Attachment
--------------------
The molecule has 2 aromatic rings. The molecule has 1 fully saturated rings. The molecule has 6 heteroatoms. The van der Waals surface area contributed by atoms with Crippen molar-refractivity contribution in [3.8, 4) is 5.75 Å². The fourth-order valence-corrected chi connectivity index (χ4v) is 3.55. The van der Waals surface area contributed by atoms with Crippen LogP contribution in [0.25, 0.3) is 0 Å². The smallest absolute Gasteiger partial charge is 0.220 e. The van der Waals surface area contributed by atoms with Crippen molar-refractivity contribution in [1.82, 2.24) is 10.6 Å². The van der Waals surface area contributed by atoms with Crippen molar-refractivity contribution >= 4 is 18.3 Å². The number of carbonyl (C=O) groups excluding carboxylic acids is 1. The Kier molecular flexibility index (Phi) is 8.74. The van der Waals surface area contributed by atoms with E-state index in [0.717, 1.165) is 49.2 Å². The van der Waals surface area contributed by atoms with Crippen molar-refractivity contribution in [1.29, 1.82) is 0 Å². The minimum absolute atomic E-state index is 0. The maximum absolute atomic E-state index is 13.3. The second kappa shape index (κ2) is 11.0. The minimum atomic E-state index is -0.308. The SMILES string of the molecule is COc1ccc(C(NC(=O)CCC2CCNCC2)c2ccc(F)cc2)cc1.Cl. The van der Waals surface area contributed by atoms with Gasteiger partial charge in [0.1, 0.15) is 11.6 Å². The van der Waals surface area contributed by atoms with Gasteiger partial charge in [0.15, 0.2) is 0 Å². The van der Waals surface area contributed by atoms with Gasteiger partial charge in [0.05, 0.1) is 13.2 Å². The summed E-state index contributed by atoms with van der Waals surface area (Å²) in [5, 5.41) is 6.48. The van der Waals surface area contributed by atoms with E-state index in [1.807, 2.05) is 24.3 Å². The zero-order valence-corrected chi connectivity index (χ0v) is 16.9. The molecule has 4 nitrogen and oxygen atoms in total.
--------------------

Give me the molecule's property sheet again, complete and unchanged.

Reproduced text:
The molecule has 2 aromatic rings. The molecule has 1 fully saturated rings. The molecule has 6 heteroatoms. The van der Waals surface area contributed by atoms with Crippen molar-refractivity contribution in [3.8, 4) is 5.75 Å². The fourth-order valence-corrected chi connectivity index (χ4v) is 3.55. The van der Waals surface area contributed by atoms with Crippen LogP contribution in [0.25, 0.3) is 0 Å². The smallest absolute Gasteiger partial charge is 0.220 e. The van der Waals surface area contributed by atoms with Crippen molar-refractivity contribution in [1.82, 2.24) is 10.6 Å². The van der Waals surface area contributed by atoms with Crippen molar-refractivity contribution >= 4 is 18.3 Å². The number of carbonyl (C=O) groups excluding carboxylic acids is 1. The Kier molecular flexibility index (Phi) is 8.74. The van der Waals surface area contributed by atoms with E-state index in [0.717, 1.165) is 49.2 Å². The van der Waals surface area contributed by atoms with Crippen molar-refractivity contribution in [1.29, 1.82) is 0 Å². The minimum absolute atomic E-state index is 0. The maximum absolute atomic E-state index is 13.3. The second kappa shape index (κ2) is 11.0. The minimum atomic E-state index is -0.308. The SMILES string of the molecule is COc1ccc(C(NC(=O)CCC2CCNCC2)c2ccc(F)cc2)cc1.Cl. The van der Waals surface area contributed by atoms with Gasteiger partial charge in [0.1, 0.15) is 11.6 Å². The van der Waals surface area contributed by atoms with Gasteiger partial charge in [0.15, 0.2) is 0 Å². The van der Waals surface area contributed by atoms with Gasteiger partial charge in [0.05, 0.1) is 13.2 Å². The summed E-state index contributed by atoms with van der Waals surface area (Å²) in [5, 5.41) is 6.48. The van der Waals surface area contributed by atoms with E-state index in [1.807, 2.05) is 24.3 Å². The zero-order valence-corrected chi connectivity index (χ0v) is 16.9. The molecule has 4 nitrogen and oxygen atoms in total.